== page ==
Ron Hynes

Past Mentors

Ron Hynes

Ron Hynes (December 7, 1950 – November 19, 2015) was a folk singer-songwriter from Newfoundland and Labrador. He was especially known for his composition “Sonny’s Dream”, which has been recorded worldwide by many artists and was named the 41st greatest Canadian song of all time on the 2005 CBC Radio One series 50 Tracks: The Canadian Version.

Hynes was born in St. John’s in December 1950, and raised in Ferryland. He was a founding member of The Wonderful Grand Band, one of Newfoundland’s most popular performing groups, and released seven solo albums. His debut album, Discovery, released in 1972, was the first album composed of totally original content by a Newfoundland artist. Hynes was a seven-time East Coast Music Awards winner, and past Juno and Canadian Country Music Awards nominee. He was named Artist of the Year (’92) and was presented with the prestigious Arts Achievement Award (2004) by the Newfoundland/Labrador Arts Council. In 2002, Hynes received an honorary Doctor of Letters from Memorial University in St. John’s in recognition of his original songwriting and his contribution to the cultural heritage of Newfoundland. In 2006, Hynes was honored as the recipient of the St. John’s Folk Arts Council’s Lifetime Achievement Award.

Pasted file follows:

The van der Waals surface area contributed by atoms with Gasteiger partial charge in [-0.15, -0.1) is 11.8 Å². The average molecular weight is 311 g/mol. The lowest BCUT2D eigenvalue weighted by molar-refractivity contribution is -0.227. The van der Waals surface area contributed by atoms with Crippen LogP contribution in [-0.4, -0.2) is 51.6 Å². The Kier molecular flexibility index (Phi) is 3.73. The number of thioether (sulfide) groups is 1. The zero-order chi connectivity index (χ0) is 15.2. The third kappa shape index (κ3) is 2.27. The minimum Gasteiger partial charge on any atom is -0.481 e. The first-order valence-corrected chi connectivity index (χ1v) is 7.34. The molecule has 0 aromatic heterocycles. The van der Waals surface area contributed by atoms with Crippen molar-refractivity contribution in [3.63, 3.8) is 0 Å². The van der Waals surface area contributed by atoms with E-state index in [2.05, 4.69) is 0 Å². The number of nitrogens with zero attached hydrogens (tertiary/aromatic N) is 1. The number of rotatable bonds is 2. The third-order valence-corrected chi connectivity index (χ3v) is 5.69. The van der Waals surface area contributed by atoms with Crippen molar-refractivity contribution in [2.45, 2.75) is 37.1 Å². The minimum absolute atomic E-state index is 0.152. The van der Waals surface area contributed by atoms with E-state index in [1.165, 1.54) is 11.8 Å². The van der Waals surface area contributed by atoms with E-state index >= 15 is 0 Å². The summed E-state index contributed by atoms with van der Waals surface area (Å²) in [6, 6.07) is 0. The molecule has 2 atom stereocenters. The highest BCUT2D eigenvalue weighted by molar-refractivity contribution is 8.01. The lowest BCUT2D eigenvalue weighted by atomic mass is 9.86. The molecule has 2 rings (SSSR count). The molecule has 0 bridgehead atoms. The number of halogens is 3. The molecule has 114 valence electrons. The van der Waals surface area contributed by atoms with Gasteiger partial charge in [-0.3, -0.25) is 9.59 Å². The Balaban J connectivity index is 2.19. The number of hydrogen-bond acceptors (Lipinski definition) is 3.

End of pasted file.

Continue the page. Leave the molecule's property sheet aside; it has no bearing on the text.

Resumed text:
Widely regarded as one of Canada’s premiere singer-songwriters with a career spanning over 30 years, Hynes’ songs have become part of the fabric of Newfoundland culture. His self-titled album was released in early 2006 to critical acclaim. His work is also known outside the province; Hynes’ songs have been covered worldwide by over 100 artists, including Emmylou Harris, Valdy and Christy Moore.

Hynes was the winner of Male Solo Recording of the Year at the 2007 East Coast Music Awards, and picked up three awards at the 2006 MusicNL awards show in November 2006. The awards included Entertainer of the Year, Songwriter of the Year and Folk/Roots Artist of the Year.

Hynes narrated two audiobooks for Rattling Books, Hard Light: 32 Little Stories by Michael Crummey and Death on the Ice by Cassie Brown.